After flowering a few months ago, the tops of my yacon browned, drooped, and began to look sadder than a wet cat. On the surface it may have appeared like another casualty in a lifestyle of over employment, but thankfully, it was just the plants telling me that it was time to tuck in a bib and say grace. Sinking a garden fork into ground a generous distance from the browning stalks, I heaved up the dormant root ball. The small turd-like fragments of rhizome I'd planted some six months earlier had developed into what looked like a complex ball of intestinal tract - but more importantly, what came up attached to the mass was kilos of smooth, round, elongated tubers - the entire reason for starting on this journey to begin with.
Layers of dirt rode the back of a purplish-skin as I used a knife to peel it away from the white flesh of the first tuber. Yacon is often eaten raw in its homeland, and after six months of suspense I wasn't about to wait for a pot to boil before I dived in and had a taste. Raw yacon is crunchy like an apple, juicy like a watermelon and reminds you a bit of eating celery sticks - except it tastes like none of these things. In fact, it really doesn't taste like anything at all. At first that was very disappointing - but with an overwhelming pile of tubers boxed in a corner of the kitchen, The Wife started putting them in random dishes, if only to get rid of them.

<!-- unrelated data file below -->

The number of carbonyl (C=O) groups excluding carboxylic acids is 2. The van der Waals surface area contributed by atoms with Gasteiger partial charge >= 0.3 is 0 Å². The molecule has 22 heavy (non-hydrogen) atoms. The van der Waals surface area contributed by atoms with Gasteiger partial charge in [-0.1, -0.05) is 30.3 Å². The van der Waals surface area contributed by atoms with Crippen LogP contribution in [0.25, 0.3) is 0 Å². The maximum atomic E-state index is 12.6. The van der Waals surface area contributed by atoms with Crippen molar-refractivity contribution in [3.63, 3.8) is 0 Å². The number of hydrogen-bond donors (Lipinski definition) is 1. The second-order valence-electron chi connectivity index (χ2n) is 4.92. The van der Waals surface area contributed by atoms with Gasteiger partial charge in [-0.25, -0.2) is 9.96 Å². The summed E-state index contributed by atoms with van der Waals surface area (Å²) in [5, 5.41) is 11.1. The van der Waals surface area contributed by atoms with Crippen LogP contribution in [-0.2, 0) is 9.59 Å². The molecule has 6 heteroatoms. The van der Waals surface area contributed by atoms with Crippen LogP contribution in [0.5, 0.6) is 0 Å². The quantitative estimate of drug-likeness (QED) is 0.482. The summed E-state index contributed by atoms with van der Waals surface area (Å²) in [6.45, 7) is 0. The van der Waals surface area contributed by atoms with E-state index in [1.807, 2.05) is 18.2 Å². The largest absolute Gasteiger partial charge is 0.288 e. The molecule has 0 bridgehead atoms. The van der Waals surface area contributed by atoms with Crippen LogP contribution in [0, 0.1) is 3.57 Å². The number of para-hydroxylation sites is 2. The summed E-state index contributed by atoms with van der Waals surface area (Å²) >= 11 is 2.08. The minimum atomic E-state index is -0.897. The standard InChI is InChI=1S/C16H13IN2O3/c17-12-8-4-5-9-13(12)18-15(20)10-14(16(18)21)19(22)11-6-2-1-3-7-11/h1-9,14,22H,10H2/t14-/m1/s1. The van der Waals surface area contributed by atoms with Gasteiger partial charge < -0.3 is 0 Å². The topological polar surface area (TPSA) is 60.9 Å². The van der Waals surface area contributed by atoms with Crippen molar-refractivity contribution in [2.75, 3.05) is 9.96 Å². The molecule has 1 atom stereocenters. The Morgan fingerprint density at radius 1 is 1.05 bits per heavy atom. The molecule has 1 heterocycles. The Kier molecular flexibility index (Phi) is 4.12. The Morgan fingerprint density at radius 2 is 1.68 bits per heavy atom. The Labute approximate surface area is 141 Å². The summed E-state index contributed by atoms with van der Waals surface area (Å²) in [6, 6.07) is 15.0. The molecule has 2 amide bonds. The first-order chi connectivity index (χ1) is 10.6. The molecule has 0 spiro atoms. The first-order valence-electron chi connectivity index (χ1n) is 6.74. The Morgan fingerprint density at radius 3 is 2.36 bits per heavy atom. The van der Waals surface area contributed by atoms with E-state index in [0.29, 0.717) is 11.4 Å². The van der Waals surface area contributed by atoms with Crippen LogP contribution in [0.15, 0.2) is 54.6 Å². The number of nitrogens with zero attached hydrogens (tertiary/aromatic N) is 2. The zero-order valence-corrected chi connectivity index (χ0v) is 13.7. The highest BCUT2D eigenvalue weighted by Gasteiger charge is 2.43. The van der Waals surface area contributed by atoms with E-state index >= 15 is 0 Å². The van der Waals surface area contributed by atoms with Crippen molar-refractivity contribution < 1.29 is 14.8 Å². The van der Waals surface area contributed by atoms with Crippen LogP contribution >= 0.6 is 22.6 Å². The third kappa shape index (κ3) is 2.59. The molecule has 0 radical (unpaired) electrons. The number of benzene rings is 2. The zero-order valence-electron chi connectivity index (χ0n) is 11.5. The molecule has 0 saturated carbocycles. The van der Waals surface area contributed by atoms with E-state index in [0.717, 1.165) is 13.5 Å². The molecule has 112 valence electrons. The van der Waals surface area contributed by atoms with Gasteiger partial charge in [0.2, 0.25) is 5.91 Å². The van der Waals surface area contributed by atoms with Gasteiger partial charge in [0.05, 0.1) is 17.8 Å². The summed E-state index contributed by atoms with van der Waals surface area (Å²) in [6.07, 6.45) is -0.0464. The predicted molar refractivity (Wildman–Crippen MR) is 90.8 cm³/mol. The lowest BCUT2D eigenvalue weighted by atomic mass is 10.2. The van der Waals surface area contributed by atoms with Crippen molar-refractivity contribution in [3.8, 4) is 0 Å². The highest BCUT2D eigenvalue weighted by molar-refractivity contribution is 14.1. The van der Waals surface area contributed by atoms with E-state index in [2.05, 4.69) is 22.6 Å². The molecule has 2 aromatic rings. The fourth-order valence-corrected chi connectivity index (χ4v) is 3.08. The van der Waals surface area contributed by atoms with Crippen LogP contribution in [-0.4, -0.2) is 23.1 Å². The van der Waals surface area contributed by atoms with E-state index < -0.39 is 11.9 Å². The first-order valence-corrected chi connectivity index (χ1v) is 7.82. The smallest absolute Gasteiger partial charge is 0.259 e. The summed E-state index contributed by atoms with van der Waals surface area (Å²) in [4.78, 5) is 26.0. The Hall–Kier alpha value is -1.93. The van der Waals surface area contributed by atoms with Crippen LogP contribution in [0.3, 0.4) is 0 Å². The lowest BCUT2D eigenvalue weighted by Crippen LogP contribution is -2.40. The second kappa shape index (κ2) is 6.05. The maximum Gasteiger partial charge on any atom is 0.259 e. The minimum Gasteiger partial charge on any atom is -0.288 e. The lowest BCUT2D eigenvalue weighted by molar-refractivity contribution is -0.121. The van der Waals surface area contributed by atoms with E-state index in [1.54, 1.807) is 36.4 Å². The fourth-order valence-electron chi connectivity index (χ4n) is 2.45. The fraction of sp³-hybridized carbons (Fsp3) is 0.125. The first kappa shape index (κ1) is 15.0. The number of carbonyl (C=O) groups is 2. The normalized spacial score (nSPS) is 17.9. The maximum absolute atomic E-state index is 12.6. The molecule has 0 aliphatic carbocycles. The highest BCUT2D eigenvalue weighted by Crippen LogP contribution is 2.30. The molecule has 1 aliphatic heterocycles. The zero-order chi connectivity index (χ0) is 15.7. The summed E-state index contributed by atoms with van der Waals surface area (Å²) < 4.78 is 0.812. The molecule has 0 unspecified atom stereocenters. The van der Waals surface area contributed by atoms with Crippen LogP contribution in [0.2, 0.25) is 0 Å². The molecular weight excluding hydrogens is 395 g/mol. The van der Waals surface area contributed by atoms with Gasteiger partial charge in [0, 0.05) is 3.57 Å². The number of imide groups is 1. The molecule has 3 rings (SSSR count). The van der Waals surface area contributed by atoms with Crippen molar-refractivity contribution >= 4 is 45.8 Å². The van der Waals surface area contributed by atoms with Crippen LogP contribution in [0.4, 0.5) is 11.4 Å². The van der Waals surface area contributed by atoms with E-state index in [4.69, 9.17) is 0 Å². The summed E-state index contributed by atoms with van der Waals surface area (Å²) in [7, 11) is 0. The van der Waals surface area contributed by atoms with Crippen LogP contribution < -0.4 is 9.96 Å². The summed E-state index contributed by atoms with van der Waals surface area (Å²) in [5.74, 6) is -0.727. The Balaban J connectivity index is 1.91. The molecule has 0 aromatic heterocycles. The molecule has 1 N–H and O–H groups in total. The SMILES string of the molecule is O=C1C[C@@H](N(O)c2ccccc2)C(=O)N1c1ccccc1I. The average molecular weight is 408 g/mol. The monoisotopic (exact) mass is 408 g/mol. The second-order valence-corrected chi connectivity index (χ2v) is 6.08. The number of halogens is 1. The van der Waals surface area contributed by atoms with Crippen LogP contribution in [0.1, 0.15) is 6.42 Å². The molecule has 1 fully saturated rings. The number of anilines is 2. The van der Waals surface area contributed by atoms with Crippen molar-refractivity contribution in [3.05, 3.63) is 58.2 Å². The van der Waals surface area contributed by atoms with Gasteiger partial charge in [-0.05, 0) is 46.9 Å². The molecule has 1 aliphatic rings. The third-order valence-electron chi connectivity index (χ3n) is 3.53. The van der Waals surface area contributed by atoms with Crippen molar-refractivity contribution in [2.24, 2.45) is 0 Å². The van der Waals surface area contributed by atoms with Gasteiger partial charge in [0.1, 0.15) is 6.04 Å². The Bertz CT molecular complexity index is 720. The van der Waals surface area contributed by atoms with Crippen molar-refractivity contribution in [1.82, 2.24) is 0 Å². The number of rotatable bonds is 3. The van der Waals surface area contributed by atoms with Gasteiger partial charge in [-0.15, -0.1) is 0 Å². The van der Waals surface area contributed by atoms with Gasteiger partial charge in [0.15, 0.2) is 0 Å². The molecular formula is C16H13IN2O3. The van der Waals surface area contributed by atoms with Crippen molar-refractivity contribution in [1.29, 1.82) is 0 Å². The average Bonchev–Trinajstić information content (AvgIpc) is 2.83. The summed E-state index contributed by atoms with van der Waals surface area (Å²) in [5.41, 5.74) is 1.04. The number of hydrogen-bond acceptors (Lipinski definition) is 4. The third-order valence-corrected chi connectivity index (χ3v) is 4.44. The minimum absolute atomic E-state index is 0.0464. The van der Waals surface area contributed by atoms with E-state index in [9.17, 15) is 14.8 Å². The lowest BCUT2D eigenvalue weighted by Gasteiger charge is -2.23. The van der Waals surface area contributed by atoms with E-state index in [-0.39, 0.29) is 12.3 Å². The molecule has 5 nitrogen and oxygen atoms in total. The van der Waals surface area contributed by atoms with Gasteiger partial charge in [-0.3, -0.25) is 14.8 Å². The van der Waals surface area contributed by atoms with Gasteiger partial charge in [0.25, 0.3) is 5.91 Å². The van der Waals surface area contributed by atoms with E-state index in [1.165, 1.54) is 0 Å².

...And the results have been surprising.
What yacon does add to a dish is texture, fill and a refreshing burst of moisture, without modifying the dish's original flavour. That's the true genius of the yacon tuber - because it tastes like nothing, it can be made to taste like anything. It's been particularly amazing in casseroles, stir-frys, or baked with a sprinkling of oil and rosemary. Cutting the tubers into thin slices and frying them with a touch of seasoned salt made the most amazing crunchy, moisture-filled chips.
But the real winner with Yacon is that when freshly harvested, the bulk of its composition is oligo-fructose - a largely indigestible sugar which is also a pre-biotic and soluble fibre. Eating it not only means very few calories, but also that you won't have as much time to spend thinking next time you visit the throne. If you're dangerously thin or just need a bit more time to ponder the deeper mysteries of the world, you can always leave your tubers in the sun for a week or two to speed up the transition of oligo-fructose to other, sweeter sugars.
The initial disappointment had confined the remaining entrails of the plant to a box, which had been euphemistically stored under the house for later planting. Fishing them out of the dark with renewed enthusiasm, I broke them up into fist-sized pieces that contained a few nodes each. Re-planted, these should each re-shoot over the next month as it warms up, and we'll be back on the way to next Autumn's yacon harvest.